World War II is not the same. It seems that a multi-national fleet from 2021 accidentally somehow transported themselves back in time to the period just as hostilities were getting into full swing in 1942. Not only does the technology from the future have an impact on the time, but the people do as well. They are quite different than the people of that era, including their acceptance of women and minorities in strategic positions in the military.
The bulk of the technology ended up in the hands of the Allies. You would think that would make victory a cakewalk for them, but that’s just not so. One ship fell into the hands of the Germans and Italians, while the Soviets have their own secret program going with a ship from the future they have managed to keep a secret.
Even with all this technology, the outcome of the war hinges on who manages to develop atomic bombs first. Complicating that is the fact that Stalin now knows what will become of the Soviet Union in the future unless he does more to shore up their strongholds. They aren’t content with their place in history having their empire deteriorate until the 1980’s when it all falls to capitalism. Stalin is determined not to repeat the same mistakes and that’s been set up throughout the previous two books to reach a payoff here.
Historical figures such as Franklin Roosevelt, Admiral Spruance, Patton, MacArthur, Eisenhower, Stalin, Hitler, Himmler, Yamamoto, Churchill, and Lord Halifax join with some terrific fictional characters to create a great story. I felt the characters were well fleshed out in the first book, Weapons of Choice. By this time they seem quite real and vibrant.
The main problem I had with Final Impact is how much time has elapsed since the end of the second book and where this one picks up. I had to go back and re-read the end of Designated Targets because I thought I had forgotten things that had happened in that book. That was not the case, and they were covered usually in flashback form throughout Final Impact.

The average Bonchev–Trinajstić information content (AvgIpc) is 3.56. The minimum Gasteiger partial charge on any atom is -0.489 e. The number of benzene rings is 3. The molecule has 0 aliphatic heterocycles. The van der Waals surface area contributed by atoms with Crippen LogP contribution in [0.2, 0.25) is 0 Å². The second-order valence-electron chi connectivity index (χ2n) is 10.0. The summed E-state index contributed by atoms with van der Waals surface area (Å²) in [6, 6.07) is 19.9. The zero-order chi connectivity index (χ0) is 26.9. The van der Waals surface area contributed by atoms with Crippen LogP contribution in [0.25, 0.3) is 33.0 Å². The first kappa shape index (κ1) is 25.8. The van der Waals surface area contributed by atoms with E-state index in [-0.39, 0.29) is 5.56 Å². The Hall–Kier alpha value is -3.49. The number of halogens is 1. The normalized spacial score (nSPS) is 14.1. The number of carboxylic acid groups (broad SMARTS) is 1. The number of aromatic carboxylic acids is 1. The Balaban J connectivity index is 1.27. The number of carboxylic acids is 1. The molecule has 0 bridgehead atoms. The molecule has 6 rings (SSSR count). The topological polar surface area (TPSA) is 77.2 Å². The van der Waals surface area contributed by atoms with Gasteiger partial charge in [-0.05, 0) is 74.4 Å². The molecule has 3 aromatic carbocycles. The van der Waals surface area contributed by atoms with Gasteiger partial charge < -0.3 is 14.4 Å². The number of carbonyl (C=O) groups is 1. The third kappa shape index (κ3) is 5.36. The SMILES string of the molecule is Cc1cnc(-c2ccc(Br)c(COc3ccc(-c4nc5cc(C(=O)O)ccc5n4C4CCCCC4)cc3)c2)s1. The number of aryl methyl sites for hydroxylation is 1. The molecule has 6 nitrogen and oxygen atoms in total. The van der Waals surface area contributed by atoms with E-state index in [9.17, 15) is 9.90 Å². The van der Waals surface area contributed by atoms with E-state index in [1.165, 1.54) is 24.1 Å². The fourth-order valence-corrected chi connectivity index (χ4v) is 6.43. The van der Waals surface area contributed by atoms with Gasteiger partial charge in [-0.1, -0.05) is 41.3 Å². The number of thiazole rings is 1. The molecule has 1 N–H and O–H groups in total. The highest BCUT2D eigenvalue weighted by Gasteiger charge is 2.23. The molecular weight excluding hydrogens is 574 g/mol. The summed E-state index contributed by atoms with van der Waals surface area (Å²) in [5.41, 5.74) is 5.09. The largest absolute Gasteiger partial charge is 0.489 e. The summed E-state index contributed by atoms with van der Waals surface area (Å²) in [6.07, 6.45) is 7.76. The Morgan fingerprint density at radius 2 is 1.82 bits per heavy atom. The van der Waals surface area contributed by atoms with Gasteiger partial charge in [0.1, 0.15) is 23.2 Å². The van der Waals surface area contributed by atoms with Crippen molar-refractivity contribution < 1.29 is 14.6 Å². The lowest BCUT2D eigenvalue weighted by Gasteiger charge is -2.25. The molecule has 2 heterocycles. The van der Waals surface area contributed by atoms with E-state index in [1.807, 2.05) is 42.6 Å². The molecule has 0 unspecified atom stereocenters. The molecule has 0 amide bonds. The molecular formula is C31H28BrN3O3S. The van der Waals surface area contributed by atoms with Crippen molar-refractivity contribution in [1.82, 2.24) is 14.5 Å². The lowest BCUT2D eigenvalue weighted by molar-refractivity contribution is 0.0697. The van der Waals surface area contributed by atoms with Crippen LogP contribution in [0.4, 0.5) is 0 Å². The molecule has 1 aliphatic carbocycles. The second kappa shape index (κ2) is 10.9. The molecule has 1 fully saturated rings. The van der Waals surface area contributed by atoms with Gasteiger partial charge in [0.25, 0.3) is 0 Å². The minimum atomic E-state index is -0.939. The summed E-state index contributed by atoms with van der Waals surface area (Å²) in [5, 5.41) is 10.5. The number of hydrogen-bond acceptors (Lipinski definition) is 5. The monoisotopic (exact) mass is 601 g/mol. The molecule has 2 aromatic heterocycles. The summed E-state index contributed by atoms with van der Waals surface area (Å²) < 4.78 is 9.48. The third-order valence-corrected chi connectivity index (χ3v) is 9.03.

The other problem is that I really don’t want the series to end. Birmingham has created a vibrant and interesting universe and I would like to read more about how the world plays out the way things line up at the end of Final Impact.
I really liked the pace of the book. It revealed things at a nice pace and didn’t have the feeling that some of the cryptic nuances were contrived for plot points. When Birmingham writes that an event was planned out ahead of time “just in case”, it feels that way because of the way he’s crafted the characters until this point.
I usually don’t like military novels that get too bogged down in technical details, but Birmingham has done a terrific job here with the details of the weaponry, both the ultra-modern taken from the 21st century as well as the new weaponry developed in the World War II era. His style seems a lot like Tom Clancy’s but I like it better for some reason. Whether it’s because the descriptions are more fictional and have almost a science-fiction edge to them or if it’s his style I like better.
I wouldn’t recommend starting the series here since so much of the build-up to these events is missing. Birmingham does re-cap a lot, but I could easily see anyone who hasn’t read the first two novels not getting a lot of the nuances of what’s gone on before. It’s worth it to start from the beginning, believe me.
Although it seems that in Final Impact Birmingham is attempting to wrap up the many storylines he previously created, I really felt like there were too many possibilities to build on what’s been created and more issues to see played out. In many ways, there are as many questions about what would happen after Final Impact as there were before.
Previous book in the series (link): Designated Targets by John Birmingham
Next book in the series (link): Stalin’s Hammer: Rome by John Birmingham
Categories: Book Reviews
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